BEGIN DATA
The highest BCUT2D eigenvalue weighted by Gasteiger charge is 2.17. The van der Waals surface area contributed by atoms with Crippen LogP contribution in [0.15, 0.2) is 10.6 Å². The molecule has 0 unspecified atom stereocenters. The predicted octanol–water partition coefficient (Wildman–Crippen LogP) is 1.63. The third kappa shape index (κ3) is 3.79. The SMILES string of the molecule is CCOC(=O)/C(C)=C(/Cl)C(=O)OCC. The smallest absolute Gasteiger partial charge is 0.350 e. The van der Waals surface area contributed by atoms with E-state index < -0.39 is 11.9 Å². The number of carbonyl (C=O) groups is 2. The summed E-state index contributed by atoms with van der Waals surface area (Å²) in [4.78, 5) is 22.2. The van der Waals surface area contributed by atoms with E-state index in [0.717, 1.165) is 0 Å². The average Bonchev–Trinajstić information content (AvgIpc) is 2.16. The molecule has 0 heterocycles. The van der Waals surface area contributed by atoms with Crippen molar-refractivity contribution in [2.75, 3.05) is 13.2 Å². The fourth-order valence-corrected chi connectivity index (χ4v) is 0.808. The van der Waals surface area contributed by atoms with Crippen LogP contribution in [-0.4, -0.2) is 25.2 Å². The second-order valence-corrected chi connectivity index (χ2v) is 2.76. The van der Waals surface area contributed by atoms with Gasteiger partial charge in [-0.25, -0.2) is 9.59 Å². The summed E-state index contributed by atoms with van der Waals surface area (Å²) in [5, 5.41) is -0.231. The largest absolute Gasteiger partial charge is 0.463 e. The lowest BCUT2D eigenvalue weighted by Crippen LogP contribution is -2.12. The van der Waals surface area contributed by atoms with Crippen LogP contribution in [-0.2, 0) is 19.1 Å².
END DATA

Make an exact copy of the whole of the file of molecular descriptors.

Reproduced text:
The highest BCUT2D eigenvalue weighted by Gasteiger charge is 2.17. The van der Waals surface area contributed by atoms with Crippen LogP contribution in [0.15, 0.2) is 10.6 Å². The molecule has 0 unspecified atom stereocenters. The predicted octanol–water partition coefficient (Wildman–Crippen LogP) is 1.63. The third kappa shape index (κ3) is 3.79. The SMILES string of the molecule is CCOC(=O)/C(C)=C(/Cl)C(=O)OCC. The smallest absolute Gasteiger partial charge is 0.350 e. The van der Waals surface area contributed by atoms with E-state index < -0.39 is 11.9 Å². The number of carbonyl (C=O) groups is 2. The summed E-state index contributed by atoms with van der Waals surface area (Å²) in [4.78, 5) is 22.2. The van der Waals surface area contributed by atoms with E-state index in [0.717, 1.165) is 0 Å². The average Bonchev–Trinajstić information content (AvgIpc) is 2.16. The molecule has 0 heterocycles. The van der Waals surface area contributed by atoms with Crippen molar-refractivity contribution in [2.75, 3.05) is 13.2 Å². The fourth-order valence-corrected chi connectivity index (χ4v) is 0.808. The van der Waals surface area contributed by atoms with Crippen LogP contribution in [-0.4, -0.2) is 25.2 Å². The second-order valence-corrected chi connectivity index (χ2v) is 2.76. The van der Waals surface area contributed by atoms with Gasteiger partial charge in [-0.25, -0.2) is 9.59 Å². The summed E-state index contributed by atoms with van der Waals surface area (Å²) in [5, 5.41) is -0.231. The largest absolute Gasteiger partial charge is 0.463 e. The lowest BCUT2D eigenvalue weighted by Crippen LogP contribution is -2.12. The van der Waals surface area contributed by atoms with Crippen LogP contribution in [-0.2, 0) is 19.1 Å².